One third of adult Americans are obese. That means more than 63.6 million people in this country have a higher risk for heart disease, diabetes, hypertension, some forms of cancer, and other dangerous conditions than adults who are not obese. According to the American Obesity Association (AOA), approximately 300,000 Americans die each year from the effects of obesity.
Those are pretty scary statistics. It’s even more alarming when you realize that 17% of American children are already obese or overweight and will soon be adding to the number of obese adults in our country.
There are various reasons why so many people are obese. Of course, overeating and lack of exercise play major roles. Because lifestyles are now much less active than they were a few decades ago and we now eat more processed foods, obesity has exploded across our country in the last 40 years. According to the AOA, however, genetics also effect a person’s risk for obesity.
If your family has a history of obesity, the odds are that you, too, will be prone to obesity. You are genetically predisposed to gain weight.
Understanding How Genes Influence Obesity
One explanation for genetic influence on obesity is called the “thrifty genotype” hypothesis. According to this theory, because our ancestors lived in a time when food was not as easily obtainable as it is today, the genes that added pounds to their bodies were a safety feature. They helped them survive during times of famine. Today’s environment is different. Now food is readily available throughout the year and it isn’t necessary for us to acquire as much stored fat. Unfortunately, the bodies of those of us with a family history of obesity, haven’t given up that protective measure.
Other factors include today’s sedentary lifestyles. It is no longer necessary for us to have enough calories to fuel our bodies to do the physical labor our ancestors had to do. We don’t have to chop wood, haul water, scrub our clothes by hand, or work in the fields all day. It’s not necessary for us to walk to get to where we need to be. Now we sit behind desks, drive cars everywhere we go, order in food, and spend hours in front of the television. Times have changed, but our genetic makeup has not.
Is that an excuse to give in and let yourself be obese? Is it predestined that you will always be fat? Absolutely not. There are other factors involved, the most important two being environment and behavior. Not everyone falls victim to this genetic history. Even those with generations of overweight ancestors don’t always become obese. Why? Because of their lifestyle and environment.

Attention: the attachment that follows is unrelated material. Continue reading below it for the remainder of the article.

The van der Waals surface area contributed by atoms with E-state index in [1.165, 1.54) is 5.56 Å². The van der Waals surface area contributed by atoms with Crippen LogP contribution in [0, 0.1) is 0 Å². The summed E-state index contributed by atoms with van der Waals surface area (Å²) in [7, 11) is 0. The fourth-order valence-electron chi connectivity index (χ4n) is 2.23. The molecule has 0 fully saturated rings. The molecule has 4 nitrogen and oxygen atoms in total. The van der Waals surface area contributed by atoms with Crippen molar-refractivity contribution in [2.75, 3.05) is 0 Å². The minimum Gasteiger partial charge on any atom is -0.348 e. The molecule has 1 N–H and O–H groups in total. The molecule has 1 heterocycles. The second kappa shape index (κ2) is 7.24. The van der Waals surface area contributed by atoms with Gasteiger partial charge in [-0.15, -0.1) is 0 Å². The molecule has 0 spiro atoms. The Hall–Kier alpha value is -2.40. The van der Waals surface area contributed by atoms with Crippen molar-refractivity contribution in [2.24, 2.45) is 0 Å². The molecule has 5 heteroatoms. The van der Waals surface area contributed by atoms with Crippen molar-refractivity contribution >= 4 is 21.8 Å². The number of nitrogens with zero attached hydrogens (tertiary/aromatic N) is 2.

You may have to work harder than other people to be fit, but it can be done. You can be the first in your family to defeat obesity. Here is the secret to winning the battle of the bulge.
Energy Balance: The Key to Overcoming a Genetic Tendency to Obesity
Those people who do not fall victim to their genetic tendency to obesity are those who are active and consume only the amount of calories they need for the activities they do. Unfortunately, those of us with a genetic tendency to obesity can’t metabolize as many calories or indulge in as much inactivity as those who are predisposed to thinness.
Does that mean we have to perform calisthenics everyday or live on celery and water? Of course not. What it means is we have to find opportunities to burn calories in a way we enjoy and to prepare healthy foods that taste good. We have to balance our energy.
Calories are units of energy. The calories you consume are “energy in”. The calories you burn through activities are “energy out”. When the energy in outnumbers the energy out, your energy level is unbalanced and you gain weight. Did you know that if you eat just 150 calories a day more than the calories you burn each day you will gain an extra 10 pounds a year?
So how do you balance your energy? Start by being more active, but do what you enjoy. If you like to dance, turn on the tunes and boogie 30 minutes several times a week. If you like to swim, join the Y and go swimming 3 times a week. Find what you enjoy and do it.
As for energy in, there are countless healthy recipes available online and in bookstores. Crank up your culinary skills and start cooking instead of eating out. Take control of your food intake.
Nobody says overcoming a genetic tendency to obesity will be easy. What’s important, though, is it will be worth it to become the best you you can be.
Janet Lynch works with people to find diet delivery options for their busy lives. She is also a health fanatic who loves to read and write about the complicated thigns that can make up a obesity problem.